Neena’s father, Sanjit, had always been impeccably groomed and cheerful. An engineer, he spent years traveling the world and fixing the robots in industrial plants. He’d helped his wife raise two successful children, and in his retirement he donated his time and talent to a local charity which connected underprivileged youth with mentors in STEM fields. He’d been proud whenever one of his ‘new kids’ did well in school and in college. Then one of his students was killed in a drive-by shooting as he walked home from a tutoring session.

After the funeral, Sanjit grew quieter than he’d ever been. He was losing weight, pulled back from his community involvement. When Neena’s mother decided to travel to India for a grandnephew’s wedding, she asked Neena to keep an eye on him. Her father’s condition was worse than she’d suspected. With her mother gone, he wore the same clothes for days and forgot to shower. He lost even more weight. The once-confident world-traveler was a shell of his former self.

Neena knew her dad wasn’t one for long discussions of feelings, so she began with the facts. “Dad, you’re not taking care of yourself like you used to. Paul’s death has been hard on you, and your health is suffering. It’s time to talk to your doctor, or a therapist.” Her father hemmed and hawed, saying he’d be better in no time, that he just missed her mother. “Dad, I’m really worried,” Neena said. “Can you come up with a list of people you’d be willing to talk to, just to set my mind at ease? You’ve been such a support to Paul’s family through this, but you need to take time for yourself, too.” Her concerned but non-confrontational approach convinced her father to give therapy a try, so that he could work through his feelings in the wake of his student’s death.

Narrators take pride in being helpful and competent. They’re also people-pleasers who have trouble turning down a request for help. In some situations, this can mean a perfect storm of over-commitment and exhaustion. Because your loved one hates letting people down, she may need help to scale back on her commitments to family and community and so that she can take the time to meet her own needs.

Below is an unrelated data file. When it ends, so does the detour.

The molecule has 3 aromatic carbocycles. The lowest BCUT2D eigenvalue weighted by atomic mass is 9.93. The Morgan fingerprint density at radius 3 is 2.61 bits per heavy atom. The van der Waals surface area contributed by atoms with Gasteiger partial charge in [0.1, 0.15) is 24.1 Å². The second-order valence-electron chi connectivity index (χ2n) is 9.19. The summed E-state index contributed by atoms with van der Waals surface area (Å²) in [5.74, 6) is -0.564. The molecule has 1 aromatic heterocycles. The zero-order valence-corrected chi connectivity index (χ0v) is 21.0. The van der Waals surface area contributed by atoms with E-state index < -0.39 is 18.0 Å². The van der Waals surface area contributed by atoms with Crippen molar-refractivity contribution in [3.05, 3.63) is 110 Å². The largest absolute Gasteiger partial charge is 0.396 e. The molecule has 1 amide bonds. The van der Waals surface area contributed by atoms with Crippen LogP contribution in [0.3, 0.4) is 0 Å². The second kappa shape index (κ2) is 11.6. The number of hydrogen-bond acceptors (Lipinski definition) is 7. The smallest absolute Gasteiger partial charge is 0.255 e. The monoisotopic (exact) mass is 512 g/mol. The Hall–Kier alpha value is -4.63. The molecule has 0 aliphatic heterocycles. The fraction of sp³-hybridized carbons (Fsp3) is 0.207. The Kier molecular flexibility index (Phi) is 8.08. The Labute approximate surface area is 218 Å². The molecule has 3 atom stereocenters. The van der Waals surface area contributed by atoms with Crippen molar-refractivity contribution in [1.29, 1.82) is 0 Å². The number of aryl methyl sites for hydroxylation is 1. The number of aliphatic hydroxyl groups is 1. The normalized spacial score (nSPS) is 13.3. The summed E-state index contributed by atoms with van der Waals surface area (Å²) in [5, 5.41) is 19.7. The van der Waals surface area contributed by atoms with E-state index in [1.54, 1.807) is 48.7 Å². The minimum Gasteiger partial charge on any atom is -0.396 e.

Cindy was enjoying her retirement. On Mondays and Wednesdays, she volunteered in the Genealogy Room at the local library, helping people research their family trees. Tuesdays and Thursdays, she babysat for her son’s children. Friday was her day to help out at the nursing home, visiting patients and reading to those with poor eyesight. Most weekends were taken up with her grandchildren’s sporting events, and several evenings a week she sat on various community committees. She’d worked hard at a thankless job for many years so that she could support her children and put them through college. Now it felt good to finally spend time volunteering, doing the things she loved, and spending time with family.

Her daughter, Elena, grew concerned after Cindy was in a car accident. “I’m fine, honey,” Cindy argued. “I just drifted off at the wheel for a moment. But I can still see, my mind is still sharp. It could happen to anyone.” “Mom,” Elena replied, “I love how you spend all your time helping other people. You’re so generous with your time and talents, and you do a lot of good in our family and around town. But I’m worried that you’re so busy you’re not getting enough sleep.” Cindy admitted that most nights, she was lucky to get four hours. “Mom, you need to think about cutting back. Maybe make a list of everything you do in a week, and see what you can drop so that you can get 8 hours of sleep a night? We can talk about it again next week, after you’ve had time to think.”